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CIA Director's comments raise questions about counter-ISIS efforts

CIA Director John Brennan testifies on Capitol Hill in Washington, Thursday, June 16, 2016, before the Senate Intelligence Committee hearing on the Islamic State. Brennan said that the Islamic State remains "formidable" and "resilient," is training and attempting to deploy operatives for further attacks on the West and will rely more on guerrilla-style tactics to compensate for its territorial losses in the Middle East. (AP Photo/J. Scott Applewhite)

Critics of President Barack Obama's efforts to combat the Islamic State are using the testimony of CIA Director John Brennan to question how successful The White House has been in the battle against the terror organization.

"CIA Director Brennan says U.S. efforts 'have not reduced' the ISIS threat despite the president's upbeat rhetoric," Sen. Bob Corker (R-Tennessee) tweeted Friday.

"Obama's CIA Dir admitted that despite Admin's efforts, it hasn't reduced ISIS's capability to carry out attacks," the Republican National Committee tweeted.

The comments come from testimony before the Senate Select Committee on Intelligence in which Brennan discussed the lack of a direct link between the Orlando shooter and the Islamic State, how the group's ability to raise money had been thwarted and how fewer fighters are traveling to Syria.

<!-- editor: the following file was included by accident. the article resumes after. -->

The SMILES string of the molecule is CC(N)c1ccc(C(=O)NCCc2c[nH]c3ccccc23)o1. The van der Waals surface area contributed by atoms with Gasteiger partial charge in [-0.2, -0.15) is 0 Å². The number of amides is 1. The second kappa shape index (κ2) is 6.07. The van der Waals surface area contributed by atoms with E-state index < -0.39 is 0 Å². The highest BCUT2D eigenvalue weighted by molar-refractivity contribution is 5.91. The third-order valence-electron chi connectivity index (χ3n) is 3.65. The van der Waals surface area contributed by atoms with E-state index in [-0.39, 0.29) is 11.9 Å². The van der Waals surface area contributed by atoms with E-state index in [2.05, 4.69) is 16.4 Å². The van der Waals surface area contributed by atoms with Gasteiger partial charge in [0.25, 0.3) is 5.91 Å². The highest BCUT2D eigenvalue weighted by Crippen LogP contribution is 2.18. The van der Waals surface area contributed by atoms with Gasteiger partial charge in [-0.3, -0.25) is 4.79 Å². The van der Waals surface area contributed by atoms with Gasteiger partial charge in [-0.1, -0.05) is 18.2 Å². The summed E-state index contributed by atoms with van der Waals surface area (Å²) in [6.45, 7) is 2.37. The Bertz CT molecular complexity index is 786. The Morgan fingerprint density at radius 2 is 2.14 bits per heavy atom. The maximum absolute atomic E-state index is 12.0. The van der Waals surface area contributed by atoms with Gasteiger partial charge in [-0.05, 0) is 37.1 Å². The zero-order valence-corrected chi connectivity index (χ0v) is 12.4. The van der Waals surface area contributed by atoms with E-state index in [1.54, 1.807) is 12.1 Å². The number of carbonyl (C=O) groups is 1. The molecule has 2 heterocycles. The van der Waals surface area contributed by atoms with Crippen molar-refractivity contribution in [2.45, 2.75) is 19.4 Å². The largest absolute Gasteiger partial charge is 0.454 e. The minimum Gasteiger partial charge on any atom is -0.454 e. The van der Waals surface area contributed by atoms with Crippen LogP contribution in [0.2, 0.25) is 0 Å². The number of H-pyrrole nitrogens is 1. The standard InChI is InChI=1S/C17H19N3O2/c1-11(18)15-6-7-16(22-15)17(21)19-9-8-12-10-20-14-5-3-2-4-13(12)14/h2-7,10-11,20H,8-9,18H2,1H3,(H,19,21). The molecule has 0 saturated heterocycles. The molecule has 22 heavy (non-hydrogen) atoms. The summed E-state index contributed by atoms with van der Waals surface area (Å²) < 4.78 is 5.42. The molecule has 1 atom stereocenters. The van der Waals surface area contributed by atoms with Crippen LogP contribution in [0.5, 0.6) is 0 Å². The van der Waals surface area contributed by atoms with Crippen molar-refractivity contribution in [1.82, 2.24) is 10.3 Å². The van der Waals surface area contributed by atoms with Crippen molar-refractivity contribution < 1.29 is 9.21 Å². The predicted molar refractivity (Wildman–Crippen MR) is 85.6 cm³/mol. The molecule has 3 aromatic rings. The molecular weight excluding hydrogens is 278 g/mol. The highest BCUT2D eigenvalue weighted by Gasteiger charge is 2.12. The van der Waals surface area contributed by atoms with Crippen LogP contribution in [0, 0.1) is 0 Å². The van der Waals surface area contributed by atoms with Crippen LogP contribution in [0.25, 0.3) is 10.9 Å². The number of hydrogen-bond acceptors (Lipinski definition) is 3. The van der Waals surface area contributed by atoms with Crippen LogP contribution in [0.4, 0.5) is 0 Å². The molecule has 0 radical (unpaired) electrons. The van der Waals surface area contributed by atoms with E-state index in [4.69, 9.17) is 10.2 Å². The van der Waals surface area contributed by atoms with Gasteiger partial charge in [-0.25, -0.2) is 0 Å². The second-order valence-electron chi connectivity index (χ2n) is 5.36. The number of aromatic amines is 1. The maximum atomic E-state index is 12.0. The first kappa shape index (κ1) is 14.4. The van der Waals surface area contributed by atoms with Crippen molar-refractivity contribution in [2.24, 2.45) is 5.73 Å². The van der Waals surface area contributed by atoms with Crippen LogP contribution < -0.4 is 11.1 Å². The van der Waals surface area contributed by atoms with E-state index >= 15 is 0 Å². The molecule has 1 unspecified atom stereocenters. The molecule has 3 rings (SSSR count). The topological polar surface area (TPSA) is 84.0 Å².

"Unfortunately, despite all our progress against ISIL on the battlefield and in the financial realm, our efforts have not reduced the group's terrorism capability and global reach," Brennan told the committee.

While many have questioned whether the administration is sending mixed messages, Brian Katulis, a national security expert at the Center for American Progress, told Sinclair Broadcast Group the comments from the CIA director and the president are really not that different.

"I think the two views expressed, the president saying they're taking some losses in one part, but the CIA Director John Brennan saying it's a very dangerous threat and spreading are consistent," Katulis said.

The good news --we're making progress. The bad news -- we have yet to diminish the global reach of the terror group.

"On the one hand there have been successes on the ground in Iraq and Syria," Dean Alexander, director of the Homeland Security Research Program at Western Illinois University explained.

"But internationally," Alexander countered the ISIS has directed, undertaken themselves, or inspired "attacks in some 20 countries or so in the past two years."

The Islamic State, Alexander suggested, is "playing on a number of different levels."

"One is obviously trying to gain control within Iraq and Syria," Alexander said. Another is establishing provinces, called "wilayah," in a number of different locations "and then they're also inspiring people to undertake attacks on their behalf," he added.

"I think what we're looking at is a paradox which is perplexing to a lot of people," Max Abrahms, professor of political science at Northeastern University, said when asked about the claims of progress and warnings contained in the director's testimony.

"On the one hand, [the] Islamic State is getting weaker organizationally in its stronghold of Iraq and Syria," Abrahms said.

"Political scientists, like myself, we often try to measure the capability of militants groups," Abrhams explained.

"And there's no one way to proxy militant group capability."

Instead, Abrahms said "we proxy in multiple ways."